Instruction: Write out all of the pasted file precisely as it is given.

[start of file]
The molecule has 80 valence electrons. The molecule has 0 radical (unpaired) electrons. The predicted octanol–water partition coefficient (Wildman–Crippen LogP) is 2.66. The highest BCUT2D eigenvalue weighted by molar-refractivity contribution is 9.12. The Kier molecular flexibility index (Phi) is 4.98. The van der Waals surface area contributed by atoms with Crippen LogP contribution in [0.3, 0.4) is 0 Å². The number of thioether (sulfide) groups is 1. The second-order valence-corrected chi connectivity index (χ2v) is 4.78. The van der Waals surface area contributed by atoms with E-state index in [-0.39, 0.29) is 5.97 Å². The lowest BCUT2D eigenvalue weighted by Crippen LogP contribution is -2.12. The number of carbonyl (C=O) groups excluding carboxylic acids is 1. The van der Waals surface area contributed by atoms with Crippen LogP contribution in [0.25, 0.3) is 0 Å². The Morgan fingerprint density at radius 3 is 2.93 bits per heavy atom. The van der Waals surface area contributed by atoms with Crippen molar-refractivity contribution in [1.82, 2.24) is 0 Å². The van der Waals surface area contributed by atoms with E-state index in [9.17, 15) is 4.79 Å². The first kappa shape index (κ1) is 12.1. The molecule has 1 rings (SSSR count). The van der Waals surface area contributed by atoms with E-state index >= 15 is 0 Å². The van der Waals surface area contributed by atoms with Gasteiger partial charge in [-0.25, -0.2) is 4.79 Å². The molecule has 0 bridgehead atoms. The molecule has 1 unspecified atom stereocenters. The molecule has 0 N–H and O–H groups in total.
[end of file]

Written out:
The molecule has 80 valence electrons. The molecule has 0 radical (unpaired) electrons. The predicted octanol–water partition coefficient (Wildman–Crippen LogP) is 2.66. The highest BCUT2D eigenvalue weighted by molar-refractivity contribution is 9.12. The Kier molecular flexibility index (Phi) is 4.98. The van der Waals surface area contributed by atoms with Crippen LogP contribution in [0.3, 0.4) is 0 Å². The number of thioether (sulfide) groups is 1. The second-order valence-corrected chi connectivity index (χ2v) is 4.78. The van der Waals surface area contributed by atoms with E-state index in [-0.39, 0.29) is 5.97 Å². The lowest BCUT2D eigenvalue weighted by Crippen LogP contribution is -2.12. The number of carbonyl (C=O) groups excluding carboxylic acids is 1. The van der Waals surface area contributed by atoms with Crippen LogP contribution in [0.25, 0.3) is 0 Å². The Morgan fingerprint density at radius 3 is 2.93 bits per heavy atom. The van der Waals surface area contributed by atoms with Crippen molar-refractivity contribution in [1.82, 2.24) is 0 Å². The van der Waals surface area contributed by atoms with E-state index in [9.17, 15) is 4.79 Å². The first kappa shape index (κ1) is 12.1. The molecule has 1 rings (SSSR count). The van der Waals surface area contributed by atoms with E-state index >= 15 is 0 Å². The van der Waals surface area contributed by atoms with Gasteiger partial charge in [-0.25, -0.2) is 4.79 Å². The molecule has 0 bridgehead atoms. The molecule has 1 unspecified atom stereocenters. The molecule has 0 N–H and O–H groups in total.